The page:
April & May … Springing along

Look at me catching up on my blog posts! It’s really because I have so much to say about June … stay tuned!

April was a hideously busy month! In addition to my new found love of working out, I also began volunteering more at the Seattle Children’s Research Institute. It’s where I can get away, but still do something that’s “good” to ease my guilt of the need to get away from it all. The month of April was also consumed with preparations for the annual Seattle Children’s Clare Beckett Guild auction event, which took place on May 4. I happened to be this year’s speaker and had the opportunity to share Jennah’s story to a live audience for the first time. The event raised over $53,000 for Seattle Children’s uncompensated care fund … awesome!

The auction also showcased the amazing work of Soulumination, an organization, that through photography, helps families celebrate the lives of children and parents facing life-threatening conditions, completely free of charge. Please visit their website, but make sure you have some tissues at hand! Here is a slide (should have read “Aug 2007”… oops!) from a slideshow that I produced for the auction, which featured one of the photos from our session.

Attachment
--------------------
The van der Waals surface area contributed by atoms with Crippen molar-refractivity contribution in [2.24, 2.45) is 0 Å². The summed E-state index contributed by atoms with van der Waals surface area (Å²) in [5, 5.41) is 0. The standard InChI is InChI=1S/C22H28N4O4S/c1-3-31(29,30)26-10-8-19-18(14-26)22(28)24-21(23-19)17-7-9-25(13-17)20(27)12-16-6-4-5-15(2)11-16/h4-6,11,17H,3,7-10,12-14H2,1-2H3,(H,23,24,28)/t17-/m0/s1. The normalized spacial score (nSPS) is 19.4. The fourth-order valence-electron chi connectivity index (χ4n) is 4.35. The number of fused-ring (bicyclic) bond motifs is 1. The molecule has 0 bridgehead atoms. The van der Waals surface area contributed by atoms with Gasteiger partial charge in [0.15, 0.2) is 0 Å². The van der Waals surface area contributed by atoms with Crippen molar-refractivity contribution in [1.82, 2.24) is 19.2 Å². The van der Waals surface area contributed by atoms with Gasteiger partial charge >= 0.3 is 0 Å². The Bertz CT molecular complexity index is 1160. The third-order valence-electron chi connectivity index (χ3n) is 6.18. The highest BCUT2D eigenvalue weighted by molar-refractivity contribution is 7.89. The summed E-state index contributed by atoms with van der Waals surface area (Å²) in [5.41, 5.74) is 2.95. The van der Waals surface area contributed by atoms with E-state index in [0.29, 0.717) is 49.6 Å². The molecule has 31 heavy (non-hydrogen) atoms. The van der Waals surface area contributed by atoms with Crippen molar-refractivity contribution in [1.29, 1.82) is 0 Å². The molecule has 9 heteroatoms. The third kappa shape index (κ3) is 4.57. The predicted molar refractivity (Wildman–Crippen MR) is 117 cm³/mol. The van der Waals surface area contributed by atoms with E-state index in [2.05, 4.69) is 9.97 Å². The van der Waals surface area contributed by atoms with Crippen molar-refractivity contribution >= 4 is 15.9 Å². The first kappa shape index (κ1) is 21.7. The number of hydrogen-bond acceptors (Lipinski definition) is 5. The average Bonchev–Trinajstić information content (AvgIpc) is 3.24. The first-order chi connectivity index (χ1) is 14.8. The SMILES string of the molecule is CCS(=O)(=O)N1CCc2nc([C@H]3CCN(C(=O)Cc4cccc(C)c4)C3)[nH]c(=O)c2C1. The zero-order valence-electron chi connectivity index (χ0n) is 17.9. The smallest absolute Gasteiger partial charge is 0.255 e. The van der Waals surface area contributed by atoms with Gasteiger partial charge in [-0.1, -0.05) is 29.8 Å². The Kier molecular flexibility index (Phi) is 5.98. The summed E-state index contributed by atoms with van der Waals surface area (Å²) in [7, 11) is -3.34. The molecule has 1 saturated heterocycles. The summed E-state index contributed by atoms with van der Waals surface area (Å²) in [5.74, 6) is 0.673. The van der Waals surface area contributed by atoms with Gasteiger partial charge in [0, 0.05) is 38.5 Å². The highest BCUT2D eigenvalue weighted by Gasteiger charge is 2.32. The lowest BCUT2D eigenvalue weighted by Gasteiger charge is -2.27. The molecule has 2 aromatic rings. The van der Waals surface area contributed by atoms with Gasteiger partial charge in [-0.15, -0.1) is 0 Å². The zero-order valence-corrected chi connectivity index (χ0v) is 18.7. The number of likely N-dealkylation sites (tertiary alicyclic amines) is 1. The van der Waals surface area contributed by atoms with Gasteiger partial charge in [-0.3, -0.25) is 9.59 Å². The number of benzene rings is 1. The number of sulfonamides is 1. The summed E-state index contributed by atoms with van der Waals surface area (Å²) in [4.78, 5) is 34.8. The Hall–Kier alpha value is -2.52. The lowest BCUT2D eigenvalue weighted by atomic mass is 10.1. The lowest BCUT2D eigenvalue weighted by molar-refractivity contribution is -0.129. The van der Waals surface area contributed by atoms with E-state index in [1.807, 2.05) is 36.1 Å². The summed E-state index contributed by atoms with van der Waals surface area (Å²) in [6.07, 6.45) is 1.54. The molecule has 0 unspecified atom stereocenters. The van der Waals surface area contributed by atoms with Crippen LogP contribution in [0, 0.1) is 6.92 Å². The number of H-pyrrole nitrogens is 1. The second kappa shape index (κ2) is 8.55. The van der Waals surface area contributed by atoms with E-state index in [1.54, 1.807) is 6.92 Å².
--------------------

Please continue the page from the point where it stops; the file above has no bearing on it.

Among other news, Jennah has moved into her own bedroom!! Her fancy medical bed (the SleepSafe Bed) arrived in a record time of less than 3 months! These babies cost over $10,000, but we are so very fortunate to have insurance that allows us to afford this equipment. After the experience of living overseas and the painful attempt to get any piece of durable medical equipment, you will never hear me complain about insurance in the U.S. Jennah’s big brother graciously moved out of his room (he had designed the stripes and chose the paints himself) since it’s the one closest to the master 008bedroom. Quite honestly, when we moved back from Dubai, we never imagined moving Jennah into her own room! But Miss Jennah has surprised us once again with a very smooth transition. She began sleeping through the night within the first week! Darn it … her doctor may have been right about me being at fault for her frequent waking! On the other hand, I still frequently wake through the night to check on her … I don’t think that will change anytime soon, but I’m OK with it. Additionally, we did another medication tweak to help things along and she still wakes a little too early in the mornings due to one of her morning meds causing some gastrointestinal discomfort. We plan to tackle this issue during the summer … why wait until then? Stay tuned for the June update …